[Author Prev][Author Next][Thread Prev][Thread Next][Author Index][Thread Index]
Re: [tor-talk] VPS provider
On 09/25/2012 04:00 PM, irregulator@xxxxxxxxxx wrote:
> On 09/25/2012 10:18 PM, Matthew Finkel wrote:
>> On 09/25/2012 01:42 PM, Flo wrote:
>>> The problem is especially on container-virtualizations like OpenVZ is
>>> that the admins of the hostnodes must just type something like 'vzctl
>>> enter 123' and they have a shell in your VPS...
>>> So you should have at least Xen/KVM where you can use encryption
>> Yes! Sadly there aren't too many KVM hosts, but providers are slowly
>> offering more options. Xen has been stable for a longer amount of time,
>> so there are more options available for that, Linode, et al.
>> I personally have KVM boxes from http://buyvm.net/ and
>> http://arpnetworks.com/, at times they leave something to be desired
>> with regard to performance, but overall I have no complaints related to
>> service or uptime. I don't currently use them for Tor related purposes,
>> but if they're not going to serve as exit nodes, anything else shouldn't
>> cause a problem (except bandwidth, as was noted). I'm planning to
>> contact them in the future to determine their stance on Tor and see if I
>> can move forward with some ideas I have, but that remains to be seen.
> Hey people
> I was under the impression that everyone having physical access to a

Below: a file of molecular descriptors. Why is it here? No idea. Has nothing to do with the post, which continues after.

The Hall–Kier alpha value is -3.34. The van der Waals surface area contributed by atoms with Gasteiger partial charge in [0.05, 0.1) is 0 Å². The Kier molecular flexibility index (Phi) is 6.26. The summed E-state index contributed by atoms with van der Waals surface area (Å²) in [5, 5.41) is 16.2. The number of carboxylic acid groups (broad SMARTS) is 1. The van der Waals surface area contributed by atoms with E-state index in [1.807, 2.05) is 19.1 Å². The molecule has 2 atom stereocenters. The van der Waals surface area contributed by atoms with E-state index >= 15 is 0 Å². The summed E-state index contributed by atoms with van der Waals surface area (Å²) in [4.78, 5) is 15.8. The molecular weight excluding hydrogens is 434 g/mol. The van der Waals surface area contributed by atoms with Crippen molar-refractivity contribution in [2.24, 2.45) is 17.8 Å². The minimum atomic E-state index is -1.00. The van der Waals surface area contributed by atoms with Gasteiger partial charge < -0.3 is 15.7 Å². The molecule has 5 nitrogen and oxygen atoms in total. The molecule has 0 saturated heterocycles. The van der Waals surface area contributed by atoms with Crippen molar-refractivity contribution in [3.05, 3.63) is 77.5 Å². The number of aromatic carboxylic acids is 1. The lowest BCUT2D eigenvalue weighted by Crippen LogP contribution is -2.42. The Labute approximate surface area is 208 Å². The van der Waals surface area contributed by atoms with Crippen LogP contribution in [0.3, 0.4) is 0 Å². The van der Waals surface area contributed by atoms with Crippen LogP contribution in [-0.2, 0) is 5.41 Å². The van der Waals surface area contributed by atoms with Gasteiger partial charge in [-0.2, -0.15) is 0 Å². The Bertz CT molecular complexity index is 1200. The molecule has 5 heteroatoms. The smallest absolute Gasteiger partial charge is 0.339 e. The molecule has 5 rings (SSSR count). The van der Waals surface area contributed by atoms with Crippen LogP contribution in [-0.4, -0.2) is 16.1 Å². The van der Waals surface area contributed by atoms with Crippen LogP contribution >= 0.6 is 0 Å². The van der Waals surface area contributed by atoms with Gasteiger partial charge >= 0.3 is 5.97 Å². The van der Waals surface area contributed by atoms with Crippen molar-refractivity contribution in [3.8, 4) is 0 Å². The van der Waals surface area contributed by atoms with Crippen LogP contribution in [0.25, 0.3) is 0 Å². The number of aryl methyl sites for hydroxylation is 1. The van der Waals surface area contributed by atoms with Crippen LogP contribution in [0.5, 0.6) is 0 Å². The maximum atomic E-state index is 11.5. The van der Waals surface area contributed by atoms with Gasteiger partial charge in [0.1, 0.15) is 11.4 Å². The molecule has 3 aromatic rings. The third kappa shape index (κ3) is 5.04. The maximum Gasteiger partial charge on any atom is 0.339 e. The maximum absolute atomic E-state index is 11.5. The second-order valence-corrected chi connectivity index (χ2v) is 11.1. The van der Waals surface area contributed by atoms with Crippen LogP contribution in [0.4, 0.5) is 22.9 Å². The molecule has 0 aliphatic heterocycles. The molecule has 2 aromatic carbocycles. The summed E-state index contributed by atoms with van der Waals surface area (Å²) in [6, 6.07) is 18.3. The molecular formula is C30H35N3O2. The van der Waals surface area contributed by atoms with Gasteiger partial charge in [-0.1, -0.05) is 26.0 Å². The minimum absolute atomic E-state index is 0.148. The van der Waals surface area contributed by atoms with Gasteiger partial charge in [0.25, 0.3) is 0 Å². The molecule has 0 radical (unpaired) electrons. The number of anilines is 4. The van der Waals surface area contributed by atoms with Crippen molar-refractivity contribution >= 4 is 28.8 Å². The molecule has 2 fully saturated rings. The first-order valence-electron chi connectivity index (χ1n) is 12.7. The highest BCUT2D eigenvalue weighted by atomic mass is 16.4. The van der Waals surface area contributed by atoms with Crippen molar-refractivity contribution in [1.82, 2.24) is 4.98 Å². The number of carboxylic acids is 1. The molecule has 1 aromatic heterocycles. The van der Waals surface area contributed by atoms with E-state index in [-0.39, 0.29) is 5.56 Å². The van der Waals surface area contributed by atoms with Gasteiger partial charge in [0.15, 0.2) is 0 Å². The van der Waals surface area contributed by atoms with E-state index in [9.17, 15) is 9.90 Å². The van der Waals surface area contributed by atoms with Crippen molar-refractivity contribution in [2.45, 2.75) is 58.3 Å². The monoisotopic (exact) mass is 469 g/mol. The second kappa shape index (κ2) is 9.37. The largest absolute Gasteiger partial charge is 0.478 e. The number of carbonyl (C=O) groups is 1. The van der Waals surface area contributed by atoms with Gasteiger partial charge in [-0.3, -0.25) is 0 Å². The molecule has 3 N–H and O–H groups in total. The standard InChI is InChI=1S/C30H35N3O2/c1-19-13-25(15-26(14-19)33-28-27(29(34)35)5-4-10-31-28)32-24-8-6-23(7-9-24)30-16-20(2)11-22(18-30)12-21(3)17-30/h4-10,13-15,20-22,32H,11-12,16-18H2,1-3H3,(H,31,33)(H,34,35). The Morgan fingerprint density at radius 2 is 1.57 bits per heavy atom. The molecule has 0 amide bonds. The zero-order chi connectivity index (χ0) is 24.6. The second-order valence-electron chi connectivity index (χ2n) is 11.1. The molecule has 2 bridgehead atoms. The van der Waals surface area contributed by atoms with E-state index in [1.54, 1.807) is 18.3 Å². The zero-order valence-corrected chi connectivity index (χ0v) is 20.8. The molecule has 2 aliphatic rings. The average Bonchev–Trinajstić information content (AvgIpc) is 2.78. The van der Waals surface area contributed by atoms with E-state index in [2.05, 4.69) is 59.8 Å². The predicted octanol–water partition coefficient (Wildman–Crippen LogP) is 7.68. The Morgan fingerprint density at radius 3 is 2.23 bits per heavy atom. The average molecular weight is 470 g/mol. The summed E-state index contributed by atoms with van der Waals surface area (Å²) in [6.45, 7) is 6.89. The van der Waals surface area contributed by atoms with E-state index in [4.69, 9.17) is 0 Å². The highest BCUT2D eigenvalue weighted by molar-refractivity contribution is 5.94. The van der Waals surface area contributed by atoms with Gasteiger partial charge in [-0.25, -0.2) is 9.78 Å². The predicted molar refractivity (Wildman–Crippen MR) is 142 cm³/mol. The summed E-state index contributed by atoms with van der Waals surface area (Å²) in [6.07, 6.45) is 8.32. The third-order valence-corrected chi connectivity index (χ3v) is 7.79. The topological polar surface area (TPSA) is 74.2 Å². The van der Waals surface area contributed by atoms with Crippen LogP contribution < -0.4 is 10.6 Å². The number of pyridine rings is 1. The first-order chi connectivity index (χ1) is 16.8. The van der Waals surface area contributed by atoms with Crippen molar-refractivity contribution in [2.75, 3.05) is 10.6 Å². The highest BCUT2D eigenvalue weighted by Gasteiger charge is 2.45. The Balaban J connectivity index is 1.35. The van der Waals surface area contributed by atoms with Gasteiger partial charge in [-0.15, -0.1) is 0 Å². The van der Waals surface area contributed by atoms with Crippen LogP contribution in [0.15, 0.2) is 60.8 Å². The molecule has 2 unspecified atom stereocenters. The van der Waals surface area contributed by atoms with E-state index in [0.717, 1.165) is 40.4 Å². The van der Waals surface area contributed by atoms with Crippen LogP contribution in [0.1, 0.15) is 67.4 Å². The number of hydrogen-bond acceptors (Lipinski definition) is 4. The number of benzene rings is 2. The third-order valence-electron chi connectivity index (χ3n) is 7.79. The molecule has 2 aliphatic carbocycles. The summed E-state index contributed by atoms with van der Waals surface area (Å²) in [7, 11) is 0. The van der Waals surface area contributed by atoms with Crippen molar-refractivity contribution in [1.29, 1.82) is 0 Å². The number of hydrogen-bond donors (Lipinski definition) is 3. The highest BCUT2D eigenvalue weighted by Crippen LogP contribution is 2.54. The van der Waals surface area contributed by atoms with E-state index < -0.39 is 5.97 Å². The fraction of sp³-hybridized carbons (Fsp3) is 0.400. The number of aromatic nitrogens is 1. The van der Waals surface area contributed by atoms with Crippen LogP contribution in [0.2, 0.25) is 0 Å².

> running machine can get access to the operating system as well.
> Encryption makes no difference for a running computer, since cold boot
> attack may be used to dump the keys from memory. What's more, in a
> virtualization environment i guess that would be easier.
> If the above statements are generally correct, then you should trust a
> VPS provider, as long as you trust the administrator of the host machine
> *and* everyone else having physical access to it (for example the
The above is true, for as much as I know, for the most part, but it
really depends on the situation and the purpose of the VPS. Using a
container-like VM provides very little guarantee as to who may have
access to data contained within. As you said, this is not limited to the
immediate VPS provider's staff, either.
Similarly, for the emulation implementations the data is nearly never
100% secure. However, the information that is stored on this type of
system is a key factor into whether or not it is safe enough to use a
third-party provider. It's not the case that the data is secure when
using KVM/Xen vs OpenVZ/Linux-VServer, only that is is more secure. ;)
tor-talk mailing list